The Skinny on Salt

By:  Marian Galang, Optimum Bikini Coach

Sodium has gotten a bad reputation over the years – thanks to fad diets and the media.

As a Bikini Coach and competitor I find that it is always extremely important to do research on your own before trying anything new and keep in mind that everybody reacts different to certain diets, workout programs and even sport supplements.

I currently salt my foods (especially my preworkout meal) but when I first started competing, I stayed far away from it (I was told by my bikini coach back then to refrain from salting my foods). To this day, I remember stepping off stage after a 1st place win, having a cheat meal with friends and family, then waking up the next day with swollen ankles plus a 10-lb weight gain. Not good: physically AND mentally.

So what happened? Simple. I cut off salt from my diet for months so when I re-introduced it (via a massive cheat meal), my body didn’t know how to handle it which led to retaining water BIG TIME!

It is true that salt does make your body hold on to water… that’s IF you: 1) have cardiac problems, 2) have renal issues, or 3) not drinking enough water.

For most individuals, they are able to flush salt right away given that they have adequate fluid intake so this should not pose a problem. Keep in mind that we also lose salt when we sweat (so train hard!).

One of the body’s main functions is to preserve balance or what we call homeostasis. Certain electrolytes such as sodium and potassium play a key role in volume, muscular contraction and so much more.  Compensation is another wonder that our body does. When it senses that sodium intake is low, it raises our aldosterone. What do we know about the hormone aldosterone?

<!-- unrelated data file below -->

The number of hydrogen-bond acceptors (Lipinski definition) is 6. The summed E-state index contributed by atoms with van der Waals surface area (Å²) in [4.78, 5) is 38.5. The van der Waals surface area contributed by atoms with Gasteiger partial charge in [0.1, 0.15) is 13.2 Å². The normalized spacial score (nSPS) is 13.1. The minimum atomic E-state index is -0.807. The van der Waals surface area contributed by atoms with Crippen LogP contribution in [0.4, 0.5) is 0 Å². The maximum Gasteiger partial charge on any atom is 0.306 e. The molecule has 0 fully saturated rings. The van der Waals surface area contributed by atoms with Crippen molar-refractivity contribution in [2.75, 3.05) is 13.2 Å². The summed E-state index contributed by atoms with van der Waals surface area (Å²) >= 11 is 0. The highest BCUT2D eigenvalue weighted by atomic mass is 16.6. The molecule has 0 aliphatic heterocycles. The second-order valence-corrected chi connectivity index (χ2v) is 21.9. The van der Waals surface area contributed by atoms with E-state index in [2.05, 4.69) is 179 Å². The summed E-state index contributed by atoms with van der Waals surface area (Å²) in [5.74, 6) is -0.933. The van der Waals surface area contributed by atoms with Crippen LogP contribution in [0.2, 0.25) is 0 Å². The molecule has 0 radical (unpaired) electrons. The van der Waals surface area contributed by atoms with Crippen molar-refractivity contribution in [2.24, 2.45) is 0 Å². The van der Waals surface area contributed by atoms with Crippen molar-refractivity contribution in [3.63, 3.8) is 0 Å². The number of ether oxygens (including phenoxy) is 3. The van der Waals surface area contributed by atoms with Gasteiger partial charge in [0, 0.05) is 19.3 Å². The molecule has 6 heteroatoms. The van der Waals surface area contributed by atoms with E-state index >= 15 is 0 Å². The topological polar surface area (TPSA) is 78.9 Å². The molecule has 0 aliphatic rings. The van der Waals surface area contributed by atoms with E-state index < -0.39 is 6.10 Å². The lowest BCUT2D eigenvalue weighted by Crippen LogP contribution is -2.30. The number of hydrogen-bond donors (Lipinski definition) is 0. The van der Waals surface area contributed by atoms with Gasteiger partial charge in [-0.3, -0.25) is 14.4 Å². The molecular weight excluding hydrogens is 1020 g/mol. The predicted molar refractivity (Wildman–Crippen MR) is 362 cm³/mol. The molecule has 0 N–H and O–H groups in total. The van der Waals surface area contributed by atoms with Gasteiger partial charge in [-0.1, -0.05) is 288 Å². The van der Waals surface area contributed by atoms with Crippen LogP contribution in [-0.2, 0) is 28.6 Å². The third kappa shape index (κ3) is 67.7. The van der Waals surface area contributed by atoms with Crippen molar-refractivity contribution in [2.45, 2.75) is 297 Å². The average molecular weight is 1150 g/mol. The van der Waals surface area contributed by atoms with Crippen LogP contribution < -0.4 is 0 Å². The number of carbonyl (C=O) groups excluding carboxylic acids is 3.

The aldosterone hormone is produced by the adrenal gland. Aldosterone acts mainly to aid in the conservation of sodium, secretion of potassium, water retention and to stabilize blood pressure.

This is one of the many reasons why competitors who cut off salt look “soft” even with a low bodyfat. Their body holds on to water. Then some individuals make the problem even worse by taking a diuretic or cutting water out too early thus raising the aldosterone hormone even more NO! NO! NO!

Remember: the key will always be to make your body work with and not against you. Salt is not the enemy but at the same token, I am not telling you all to go overboard with it but use it in moderation and always keep in mind that some people’s body are sensitive to salt and some others are not. In addition, always research what salt to use (table salt is not deemed the best).

In summary: salt your foods, hydrate, train hard, know what salt to use and reap the benefits of good ole’ sodium!

 

 

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